The fight for the future of Royal Mail is heating up again after a union leader announced plans for another national strike ballot.
CWU union members could hold a second ballot for national strikes after deputy general secretary (postal) Terry Pullinger said talks with bosses had broken down.
Union leaders had been in talks with top bosses since Royal Mail management used a high court ruling in November last year to block national strikes.
But in a message to union members on Friday, Pullinger said, “We will now re-ballot our members—this dispute is far from resolved.”
Workers in Royal Mail are fighting to save their jobs and working conditions from a major attack spearheaded by chief executive Rico Back.
Back wants to split Royal Mail up into a new parcels company run for profit, and a letters delivery service that will be run down.
That means taking vital work away from Royal Mail—causing at least 20,000 job losses.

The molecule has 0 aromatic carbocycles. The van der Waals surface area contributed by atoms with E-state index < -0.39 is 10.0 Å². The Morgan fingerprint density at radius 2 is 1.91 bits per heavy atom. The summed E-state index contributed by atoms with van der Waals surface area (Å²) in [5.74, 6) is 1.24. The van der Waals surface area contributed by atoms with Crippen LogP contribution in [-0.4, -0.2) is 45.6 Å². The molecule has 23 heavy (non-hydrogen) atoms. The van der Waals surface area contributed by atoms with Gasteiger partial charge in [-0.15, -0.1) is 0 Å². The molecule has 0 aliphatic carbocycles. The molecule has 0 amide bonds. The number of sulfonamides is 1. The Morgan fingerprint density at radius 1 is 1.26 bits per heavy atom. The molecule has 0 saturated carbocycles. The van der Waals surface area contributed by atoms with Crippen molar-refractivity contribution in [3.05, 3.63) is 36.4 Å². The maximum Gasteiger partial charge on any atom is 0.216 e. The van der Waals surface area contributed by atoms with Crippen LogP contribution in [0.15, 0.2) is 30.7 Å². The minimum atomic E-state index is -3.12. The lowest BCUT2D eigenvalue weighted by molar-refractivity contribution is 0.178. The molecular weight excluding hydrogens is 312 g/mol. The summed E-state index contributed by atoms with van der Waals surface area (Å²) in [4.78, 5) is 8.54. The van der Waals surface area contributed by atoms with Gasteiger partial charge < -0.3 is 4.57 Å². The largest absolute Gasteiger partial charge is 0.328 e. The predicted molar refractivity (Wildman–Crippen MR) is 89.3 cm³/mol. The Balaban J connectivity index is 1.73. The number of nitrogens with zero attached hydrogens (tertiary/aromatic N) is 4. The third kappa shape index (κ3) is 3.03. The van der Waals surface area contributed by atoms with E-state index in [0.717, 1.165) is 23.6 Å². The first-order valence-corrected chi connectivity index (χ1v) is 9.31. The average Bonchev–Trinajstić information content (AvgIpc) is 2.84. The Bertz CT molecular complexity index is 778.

And the CWU fears Back’s ambition to scrap Royal Mail’s obligation to deliver letters six days a week will lead to many more.
CWU members voted by 97 percent on a 76 percent turnout last year to strike against the attack. But bosses got the high court to rule that the ballot was unlawful because some workers opened their voting papers at work, before they had been delivered.
Rather than defy the courts, or re-ballot straight away, union leaders returned to talks with top management.
Yet now those talks have broken down as bosses say they want to push ahead with changes that could worsen working conditions and in some places lead to job losses.
Ricky McAulay, one of Royal Mail’s top managers, said this is because of “the tough financial situation we’re in”.
Bosses have also threatened to push ahead with moves to transfer Parcelforce workers over to a new private company if the union ballots for strikes.
Pullinger said bosses had used the talks to try and push through their changes. “Everything they said going into these talks has proven to be nonsense,” he said.
The CWU’s postal executive committee is now set to meet on Tuesday to decide on a timetable for action.
The union should ballot and get ready for strikes as soon as possible. And workers could strike unofficially if bosses try to force through their attacks.